The internet has brought revolutionary changes to how we live our lives. Need groceries? Visit a website and order right to your front door. Want to see your best friend’s face even though they’re hundreds of miles away? You can do that. But what about a task that’s never fun to take on – can you go your doctor digitally?
Thanks to telemedicine, you can. Let’s learn more about telemedicine including exactly what it is, what it incorporates, and what it’s used for. Telemedicine is already making an impact in getting people treated quickly and efficiently in an overburdened healthcare market, what can it do for you?
Telemedicine is healthcare related services that use digital and telecommunication technology compared to traditional in-person doctor visits. Essentially telemedicine is doctor appointments or therapies through online video conferencing or other telecommunications.
Telemedicine is often confused with telehealth, but while telehealth focuses on a wide range of remote healthcare services, it’s best to think of telemedicine as an electronic replacement for in-person appointments.
Advantages of Telemedicine
Less Hassle – It’s a hassle to call out of work, drive to the doctor’s office, sit in the waiting room, get an exam, and then process your exam, especially when it might be something as simple as a question about your medication. Telemedicine can turn a 3-hour ordeal into a 20 minute task.
More Efficient Healthcare – Because there’s less hassle on your doctor’s office too, the entire office is more streamlined. Doctors can save hours on missed appointments, quick visits that require mountains of paperwork, and other menial tasks that would be quick work on a digital platform.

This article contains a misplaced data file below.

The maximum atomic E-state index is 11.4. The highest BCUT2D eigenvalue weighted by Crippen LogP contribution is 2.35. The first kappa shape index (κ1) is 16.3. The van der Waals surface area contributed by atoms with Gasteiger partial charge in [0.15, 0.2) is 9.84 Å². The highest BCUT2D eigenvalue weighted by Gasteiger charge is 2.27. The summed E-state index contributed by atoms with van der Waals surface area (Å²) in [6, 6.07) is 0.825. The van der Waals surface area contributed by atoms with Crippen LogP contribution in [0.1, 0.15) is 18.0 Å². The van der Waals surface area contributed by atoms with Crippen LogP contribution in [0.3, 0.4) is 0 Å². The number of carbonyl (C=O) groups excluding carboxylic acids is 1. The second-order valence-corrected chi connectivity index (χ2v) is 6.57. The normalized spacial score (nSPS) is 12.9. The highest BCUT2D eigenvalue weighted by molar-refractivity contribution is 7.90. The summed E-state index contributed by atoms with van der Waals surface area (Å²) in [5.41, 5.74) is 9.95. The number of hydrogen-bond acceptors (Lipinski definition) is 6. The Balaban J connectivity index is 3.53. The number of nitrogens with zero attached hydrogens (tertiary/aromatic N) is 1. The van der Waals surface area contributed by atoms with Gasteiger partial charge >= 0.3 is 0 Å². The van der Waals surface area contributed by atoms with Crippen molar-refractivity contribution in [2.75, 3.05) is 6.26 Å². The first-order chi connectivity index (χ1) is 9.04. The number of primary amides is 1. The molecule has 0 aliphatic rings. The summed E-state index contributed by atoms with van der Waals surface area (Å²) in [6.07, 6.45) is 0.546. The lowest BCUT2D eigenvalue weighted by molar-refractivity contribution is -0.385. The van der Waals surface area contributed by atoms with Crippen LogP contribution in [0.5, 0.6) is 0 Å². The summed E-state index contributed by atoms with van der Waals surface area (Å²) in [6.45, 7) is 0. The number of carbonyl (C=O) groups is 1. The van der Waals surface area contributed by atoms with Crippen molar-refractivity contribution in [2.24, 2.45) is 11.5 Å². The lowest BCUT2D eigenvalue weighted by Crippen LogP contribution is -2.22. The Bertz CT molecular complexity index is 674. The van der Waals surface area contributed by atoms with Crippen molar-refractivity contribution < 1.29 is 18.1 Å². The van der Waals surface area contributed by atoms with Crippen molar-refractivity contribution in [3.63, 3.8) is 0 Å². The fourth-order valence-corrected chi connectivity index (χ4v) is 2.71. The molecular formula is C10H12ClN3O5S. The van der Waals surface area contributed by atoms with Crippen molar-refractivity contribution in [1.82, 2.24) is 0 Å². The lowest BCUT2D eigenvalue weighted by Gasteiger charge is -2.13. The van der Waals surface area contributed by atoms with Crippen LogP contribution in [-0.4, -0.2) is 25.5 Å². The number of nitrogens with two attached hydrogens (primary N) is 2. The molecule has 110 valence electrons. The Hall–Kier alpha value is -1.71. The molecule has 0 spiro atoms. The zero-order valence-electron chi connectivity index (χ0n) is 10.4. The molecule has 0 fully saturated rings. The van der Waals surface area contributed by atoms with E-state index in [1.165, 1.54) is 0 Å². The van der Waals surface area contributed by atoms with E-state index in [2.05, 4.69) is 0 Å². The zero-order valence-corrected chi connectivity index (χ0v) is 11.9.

Broader Coverage – You might not be willing to go to the doctor if you live in a rural area that’s miles away from town but you won’t have any problem going into your living room and turning on your computer. Telemedicine has given more rural and remote residences fast and efficient access to health care.
Disadvantages of Telemedicine
More Difficult Diagnosis – Many times a doctor needs to physically see a patient for initial diagnosis and care.
Can’t be Used for Diagnostics – Any required diagnostics like blood or urine tests cannot be accomplished through telemedicine (yet.)
When is Telemedicine Used?
While telemedicine can be used for a variety of healthcare tasks, it is best used for:
Preventive care – You can use telemedicine in preventive care situations like helping a patient to quit smoking.
Follow-ups – Many follow ups are quick, routine, and can be easily accomplished through telemedicine.
Managing Ailments and Medication– Telemedicine is useful if you have a quick question about your medication or treatment.
Schools – Many school systems have on-call medicine right in the nurse’s office to quickly take care of sick or inured students.
Assisted Living centers – Senior and assisted living centers have a high volume of residences that require regular medical care or hospital visits. Any time a senior citizen leaves a protected home they’re more likely to acquire a secondary condition or infection.
Finding a Telemedicine Practice or Routine
Telemedicine is growing quickly and could be the savior of America’s slow-moving healthcare system. If you think telemedicine is right for you talk to your doctor or insurance to find out what options you have and what telemedicine can do for you.